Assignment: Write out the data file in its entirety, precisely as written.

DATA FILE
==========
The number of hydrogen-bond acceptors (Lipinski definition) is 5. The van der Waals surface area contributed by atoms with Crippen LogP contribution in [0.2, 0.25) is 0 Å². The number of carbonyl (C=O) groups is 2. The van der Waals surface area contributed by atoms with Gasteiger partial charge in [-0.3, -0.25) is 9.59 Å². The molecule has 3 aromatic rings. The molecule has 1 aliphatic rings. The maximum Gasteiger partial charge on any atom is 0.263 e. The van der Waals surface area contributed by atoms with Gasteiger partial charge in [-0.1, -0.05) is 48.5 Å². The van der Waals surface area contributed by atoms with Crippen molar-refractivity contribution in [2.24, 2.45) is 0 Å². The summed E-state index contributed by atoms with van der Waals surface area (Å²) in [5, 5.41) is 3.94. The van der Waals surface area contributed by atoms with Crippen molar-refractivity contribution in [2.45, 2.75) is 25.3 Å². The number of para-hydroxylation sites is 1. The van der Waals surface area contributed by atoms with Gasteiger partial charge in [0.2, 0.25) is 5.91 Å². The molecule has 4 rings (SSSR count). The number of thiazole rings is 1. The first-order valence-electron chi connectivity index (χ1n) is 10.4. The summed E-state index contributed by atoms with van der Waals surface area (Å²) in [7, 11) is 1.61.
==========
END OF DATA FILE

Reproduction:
The number of hydrogen-bond acceptors (Lipinski definition) is 5. The van der Waals surface area contributed by atoms with Crippen LogP contribution in [0.2, 0.25) is 0 Å². The number of carbonyl (C=O) groups is 2. The van der Waals surface area contributed by atoms with Gasteiger partial charge in [-0.3, -0.25) is 9.59 Å². The molecule has 3 aromatic rings. The molecule has 1 aliphatic rings. The maximum Gasteiger partial charge on any atom is 0.263 e. The van der Waals surface area contributed by atoms with Gasteiger partial charge in [-0.1, -0.05) is 48.5 Å². The van der Waals surface area contributed by atoms with Crippen molar-refractivity contribution in [2.24, 2.45) is 0 Å². The summed E-state index contributed by atoms with van der Waals surface area (Å²) in [5, 5.41) is 3.94. The van der Waals surface area contributed by atoms with Crippen molar-refractivity contribution in [2.45, 2.75) is 25.3 Å². The number of para-hydroxylation sites is 1. The van der Waals surface area contributed by atoms with Gasteiger partial charge in [0.2, 0.25) is 5.91 Å². The molecule has 4 rings (SSSR count). The number of thiazole rings is 1. The first-order valence-electron chi connectivity index (χ1n) is 10.4. The summed E-state index contributed by atoms with van der Waals surface area (Å²) in [7, 11) is 1.61.